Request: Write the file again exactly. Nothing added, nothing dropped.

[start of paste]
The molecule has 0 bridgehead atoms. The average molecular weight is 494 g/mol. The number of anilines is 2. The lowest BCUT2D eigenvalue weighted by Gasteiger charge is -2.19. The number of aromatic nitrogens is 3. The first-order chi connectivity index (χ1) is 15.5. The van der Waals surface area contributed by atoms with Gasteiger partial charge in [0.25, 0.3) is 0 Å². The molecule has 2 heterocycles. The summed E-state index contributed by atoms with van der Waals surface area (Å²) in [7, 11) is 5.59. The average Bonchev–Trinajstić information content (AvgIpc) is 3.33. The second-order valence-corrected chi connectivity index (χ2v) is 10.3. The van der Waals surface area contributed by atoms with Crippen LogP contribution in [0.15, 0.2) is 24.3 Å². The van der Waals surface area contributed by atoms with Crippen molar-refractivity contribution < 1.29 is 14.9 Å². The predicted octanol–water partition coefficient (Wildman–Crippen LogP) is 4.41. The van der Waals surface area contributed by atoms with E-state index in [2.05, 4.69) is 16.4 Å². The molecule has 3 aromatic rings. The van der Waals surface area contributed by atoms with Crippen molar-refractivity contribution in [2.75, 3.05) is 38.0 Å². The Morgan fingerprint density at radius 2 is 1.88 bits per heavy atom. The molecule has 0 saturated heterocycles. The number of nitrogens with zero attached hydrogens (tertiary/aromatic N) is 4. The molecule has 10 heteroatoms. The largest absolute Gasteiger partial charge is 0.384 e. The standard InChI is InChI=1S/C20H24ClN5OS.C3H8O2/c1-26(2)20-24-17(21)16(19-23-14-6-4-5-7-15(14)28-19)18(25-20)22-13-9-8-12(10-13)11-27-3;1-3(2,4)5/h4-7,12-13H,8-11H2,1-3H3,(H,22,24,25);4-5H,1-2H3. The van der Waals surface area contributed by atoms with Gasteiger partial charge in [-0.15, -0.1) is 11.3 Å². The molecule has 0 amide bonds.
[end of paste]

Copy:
The molecule has 0 bridgehead atoms. The average molecular weight is 494 g/mol. The number of anilines is 2. The lowest BCUT2D eigenvalue weighted by Gasteiger charge is -2.19. The number of aromatic nitrogens is 3. The first-order chi connectivity index (χ1) is 15.5. The van der Waals surface area contributed by atoms with Gasteiger partial charge in [0.25, 0.3) is 0 Å². The molecule has 2 heterocycles. The summed E-state index contributed by atoms with van der Waals surface area (Å²) in [7, 11) is 5.59. The average Bonchev–Trinajstić information content (AvgIpc) is 3.33. The second-order valence-corrected chi connectivity index (χ2v) is 10.3. The van der Waals surface area contributed by atoms with Crippen LogP contribution in [0.15, 0.2) is 24.3 Å². The van der Waals surface area contributed by atoms with Crippen molar-refractivity contribution < 1.29 is 14.9 Å². The predicted octanol–water partition coefficient (Wildman–Crippen LogP) is 4.41. The van der Waals surface area contributed by atoms with E-state index in [2.05, 4.69) is 16.4 Å². The molecule has 3 aromatic rings. The van der Waals surface area contributed by atoms with Crippen molar-refractivity contribution in [2.75, 3.05) is 38.0 Å². The Morgan fingerprint density at radius 2 is 1.88 bits per heavy atom. The molecule has 0 saturated heterocycles. The number of nitrogens with zero attached hydrogens (tertiary/aromatic N) is 4. The molecule has 10 heteroatoms. The largest absolute Gasteiger partial charge is 0.384 e. The standard InChI is InChI=1S/C20H24ClN5OS.C3H8O2/c1-26(2)20-24-17(21)16(19-23-14-6-4-5-7-15(14)28-19)18(25-20)22-13-9-8-12(10-13)11-27-3;1-3(2,4)5/h4-7,12-13H,8-11H2,1-3H3,(H,22,24,25);4-5H,1-2H3. The van der Waals surface area contributed by atoms with Gasteiger partial charge in [-0.15, -0.1) is 11.3 Å². The molecule has 0 amide bonds.